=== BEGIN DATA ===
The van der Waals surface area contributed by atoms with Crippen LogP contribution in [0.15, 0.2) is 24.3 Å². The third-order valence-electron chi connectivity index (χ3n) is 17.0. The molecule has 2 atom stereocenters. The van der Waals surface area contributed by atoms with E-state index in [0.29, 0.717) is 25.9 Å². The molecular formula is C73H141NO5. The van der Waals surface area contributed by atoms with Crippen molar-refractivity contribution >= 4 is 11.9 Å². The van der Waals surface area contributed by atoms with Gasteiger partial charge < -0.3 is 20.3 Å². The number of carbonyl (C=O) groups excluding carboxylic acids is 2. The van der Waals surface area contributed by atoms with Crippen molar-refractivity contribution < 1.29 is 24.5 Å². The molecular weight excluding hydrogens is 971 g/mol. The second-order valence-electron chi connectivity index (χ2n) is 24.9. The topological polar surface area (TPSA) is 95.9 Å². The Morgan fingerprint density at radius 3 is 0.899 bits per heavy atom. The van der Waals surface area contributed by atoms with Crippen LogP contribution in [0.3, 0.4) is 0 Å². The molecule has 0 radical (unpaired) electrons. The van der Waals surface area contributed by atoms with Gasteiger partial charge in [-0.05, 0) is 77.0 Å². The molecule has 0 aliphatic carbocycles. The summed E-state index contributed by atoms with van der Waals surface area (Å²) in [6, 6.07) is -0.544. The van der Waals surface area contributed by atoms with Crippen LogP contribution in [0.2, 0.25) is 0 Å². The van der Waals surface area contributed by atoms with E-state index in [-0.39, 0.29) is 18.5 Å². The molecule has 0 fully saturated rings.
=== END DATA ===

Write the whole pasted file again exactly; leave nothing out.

The van der Waals surface area contributed by atoms with Crippen LogP contribution in [0.15, 0.2) is 24.3 Å². The third-order valence-electron chi connectivity index (χ3n) is 17.0. The molecule has 2 atom stereocenters. The van der Waals surface area contributed by atoms with E-state index in [0.29, 0.717) is 25.9 Å². The molecular formula is C73H141NO5. The van der Waals surface area contributed by atoms with Crippen molar-refractivity contribution >= 4 is 11.9 Å². The van der Waals surface area contributed by atoms with Gasteiger partial charge < -0.3 is 20.3 Å². The number of carbonyl (C=O) groups excluding carboxylic acids is 2. The van der Waals surface area contributed by atoms with Crippen molar-refractivity contribution < 1.29 is 24.5 Å². The molecular weight excluding hydrogens is 971 g/mol. The second-order valence-electron chi connectivity index (χ2n) is 24.9. The topological polar surface area (TPSA) is 95.9 Å². The Morgan fingerprint density at radius 3 is 0.899 bits per heavy atom. The van der Waals surface area contributed by atoms with Crippen LogP contribution in [0.3, 0.4) is 0 Å². The molecule has 0 radical (unpaired) electrons. The van der Waals surface area contributed by atoms with Gasteiger partial charge in [-0.05, 0) is 77.0 Å². The molecule has 0 aliphatic carbocycles. The summed E-state index contributed by atoms with van der Waals surface area (Å²) in [6, 6.07) is -0.544. The van der Waals surface area contributed by atoms with Crippen LogP contribution in [0.2, 0.25) is 0 Å². The van der Waals surface area contributed by atoms with E-state index in [-0.39, 0.29) is 18.5 Å². The molecule has 0 fully saturated rings.